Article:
Exclusive: U.S. Treasury unit seeks to resolve suit challenging Patriot Act power over foreign banks
By Brett Wolf, Compliance Complete
NEW YORK, June 3, 2014 (Thomson Reuters Accelus) – The U.S. Treasury Department’s anti-money laundering arm is quietly attempting to resolve a lawsuit challenging its use of a potent Patriot Act power against a Macau bank as well as the constitutionality of that authority, documents filed in federal court in Washington suggest.
The effort by Treasury’s Financial Crimes Enforcement Network (FinCEN) to avoid litigating the lawsuit brought by Banco Delta Asia (BDA) suggests the bureau is hoping to avoid a court battle that could weaken or perhaps even kill the extraterritorial power prized by U.S. authorities, Section 311 of the Patriot Act, former Treasury officials say.
There has been “an extended discussion between the parties through a course of several telephone calls and meetings over the past year” aimed at resolving the lawsuit by BDA outside of court, a document filed in District Court earlier this week states. The document seeks to bring the judge overseeing the case up to speed regarding what has occurred since February when the parties jointly requested the lawsuit be put on hold so they could attempt to resolve the matter.
It states that apart from the lawsuit, BDA made an administrative request that FinCEN withdraw its 2007 action that labeled BDA a “financial institution of primary money laundering concern” under Section 311 and thereby barred U.S. financial institutions from opening or maintaining correspondent accounts for the bank, severing it from the U.S. financial system.
At the heart of FinCEN’s action were U.S. allegations that BDA facilitated counterfeiting, narcotics trafficking and other illicit activity involving the government of North Korea.
According to the document filed in District Court, FinCEN responded to BDA’s administrative request by proposing “further action” on the bank’s part and that the parties have “tentative” plans to meet next month to discuss the matter.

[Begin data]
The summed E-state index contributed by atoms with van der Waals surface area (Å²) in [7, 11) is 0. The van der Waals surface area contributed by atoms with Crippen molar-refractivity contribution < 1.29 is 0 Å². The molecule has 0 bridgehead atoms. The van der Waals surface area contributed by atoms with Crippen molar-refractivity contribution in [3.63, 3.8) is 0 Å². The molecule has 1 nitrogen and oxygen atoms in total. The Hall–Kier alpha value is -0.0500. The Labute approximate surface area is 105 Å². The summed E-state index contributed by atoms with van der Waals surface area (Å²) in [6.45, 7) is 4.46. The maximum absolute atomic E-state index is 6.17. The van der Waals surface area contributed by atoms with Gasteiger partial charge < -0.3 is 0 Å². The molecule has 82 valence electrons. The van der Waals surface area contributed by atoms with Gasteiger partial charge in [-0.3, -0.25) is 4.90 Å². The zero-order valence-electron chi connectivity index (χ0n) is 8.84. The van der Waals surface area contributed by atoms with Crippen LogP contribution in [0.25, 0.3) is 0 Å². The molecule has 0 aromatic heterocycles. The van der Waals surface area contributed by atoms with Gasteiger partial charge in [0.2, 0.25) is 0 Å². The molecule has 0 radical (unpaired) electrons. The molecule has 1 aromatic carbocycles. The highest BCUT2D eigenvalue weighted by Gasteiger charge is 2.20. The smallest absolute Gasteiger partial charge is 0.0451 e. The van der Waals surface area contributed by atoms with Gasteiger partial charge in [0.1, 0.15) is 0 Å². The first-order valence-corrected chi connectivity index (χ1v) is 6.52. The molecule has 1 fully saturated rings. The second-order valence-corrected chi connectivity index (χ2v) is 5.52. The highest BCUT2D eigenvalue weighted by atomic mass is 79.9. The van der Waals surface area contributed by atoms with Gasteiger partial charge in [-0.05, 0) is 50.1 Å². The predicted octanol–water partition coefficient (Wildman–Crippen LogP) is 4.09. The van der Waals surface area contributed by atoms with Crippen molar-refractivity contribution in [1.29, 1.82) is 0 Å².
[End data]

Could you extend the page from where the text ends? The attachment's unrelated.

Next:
The plaintiffs in the lawsuit include BDA, its parent, Hong Kong-based Delta Asia Group Ltd, and its chairman Stanley Au, in March 2013. The named defendants are Treasury Secretary Jack Lew, FinCEN and its director, Jennifer Shasky Calvery.
In its lawsuit, BDA said FinCEN’s Section 311 action was taken “without statutorily or constitutionally adequate procedure, without adequate evidentiary support, and based on improper considerations.” It also claimed Section 311 itself is unconstitutional because it “fails to provide adequate specificity as to the criteria for designating a financial institution as being ‘of primary money laundering concern’ and … it provides Executive Branch officials overly broad discretion in making those determinations.”
FinCEN would not stand to benefit from a legal fight over the constitutionality of Section 311, a unique tool that offers Treasury authorities considerable leverage over foreign banks, said former Treasury officials who asked not to be named due to their private-sector work. They added that a court battle might also put FinCEN in a difficult position as it tried to avoid public disclosure of the sources and methods it used to gather evidence against BDA.
FinCEN has invoked Section 311 against 17 financial institutions during the past 12 years, most recently last year when it targeted virtual currency firm Liberty Reserve SA, which the U.S. government accused of laundering billions of dollars in dirty money generated by a variety of criminal activity.
Lawyers with the Jones Day law firm in Washington, who are representing BDA in the matter, did not respond to telephone calls and emails seeking comment.
A FinCEN spokesman declined to comment.
The case is 1:13-cv-00333 in the U.S. District Court for the District of Columbia.
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